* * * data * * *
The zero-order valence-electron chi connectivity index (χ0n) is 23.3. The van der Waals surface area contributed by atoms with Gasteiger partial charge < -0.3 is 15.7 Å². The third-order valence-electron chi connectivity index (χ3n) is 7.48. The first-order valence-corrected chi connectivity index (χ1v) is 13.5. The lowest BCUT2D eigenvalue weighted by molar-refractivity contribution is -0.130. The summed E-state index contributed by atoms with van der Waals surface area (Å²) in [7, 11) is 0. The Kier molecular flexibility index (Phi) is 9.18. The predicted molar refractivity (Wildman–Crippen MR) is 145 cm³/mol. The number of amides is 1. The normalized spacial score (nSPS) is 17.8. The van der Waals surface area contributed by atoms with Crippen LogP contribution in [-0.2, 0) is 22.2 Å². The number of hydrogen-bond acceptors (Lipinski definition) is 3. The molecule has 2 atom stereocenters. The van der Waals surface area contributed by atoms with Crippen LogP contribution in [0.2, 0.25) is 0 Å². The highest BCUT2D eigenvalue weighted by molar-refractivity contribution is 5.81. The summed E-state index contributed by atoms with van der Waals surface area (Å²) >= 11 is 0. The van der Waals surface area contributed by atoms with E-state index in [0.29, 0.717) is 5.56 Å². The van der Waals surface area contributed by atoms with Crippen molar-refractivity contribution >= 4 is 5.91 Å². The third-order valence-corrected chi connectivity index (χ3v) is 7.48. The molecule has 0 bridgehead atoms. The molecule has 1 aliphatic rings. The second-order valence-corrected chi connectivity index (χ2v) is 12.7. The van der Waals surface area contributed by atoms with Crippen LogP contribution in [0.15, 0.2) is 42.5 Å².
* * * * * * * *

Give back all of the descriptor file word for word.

The zero-order valence-electron chi connectivity index (χ0n) is 23.3. The van der Waals surface area contributed by atoms with Gasteiger partial charge < -0.3 is 15.7 Å². The third-order valence-electron chi connectivity index (χ3n) is 7.48. The first-order valence-corrected chi connectivity index (χ1v) is 13.5. The lowest BCUT2D eigenvalue weighted by molar-refractivity contribution is -0.130. The summed E-state index contributed by atoms with van der Waals surface area (Å²) in [7, 11) is 0. The Kier molecular flexibility index (Phi) is 9.18. The predicted molar refractivity (Wildman–Crippen MR) is 145 cm³/mol. The number of amides is 1. The normalized spacial score (nSPS) is 17.8. The van der Waals surface area contributed by atoms with Crippen LogP contribution in [-0.2, 0) is 22.2 Å². The number of hydrogen-bond acceptors (Lipinski definition) is 3. The molecule has 2 atom stereocenters. The van der Waals surface area contributed by atoms with Crippen LogP contribution in [0.2, 0.25) is 0 Å². The highest BCUT2D eigenvalue weighted by molar-refractivity contribution is 5.81. The summed E-state index contributed by atoms with van der Waals surface area (Å²) >= 11 is 0. The van der Waals surface area contributed by atoms with E-state index in [0.29, 0.717) is 5.56 Å². The van der Waals surface area contributed by atoms with Crippen molar-refractivity contribution >= 4 is 5.91 Å². The third-order valence-corrected chi connectivity index (χ3v) is 7.48. The molecule has 0 bridgehead atoms. The molecule has 1 aliphatic rings. The second-order valence-corrected chi connectivity index (χ2v) is 12.7. The van der Waals surface area contributed by atoms with Crippen LogP contribution in [0.15, 0.2) is 42.5 Å².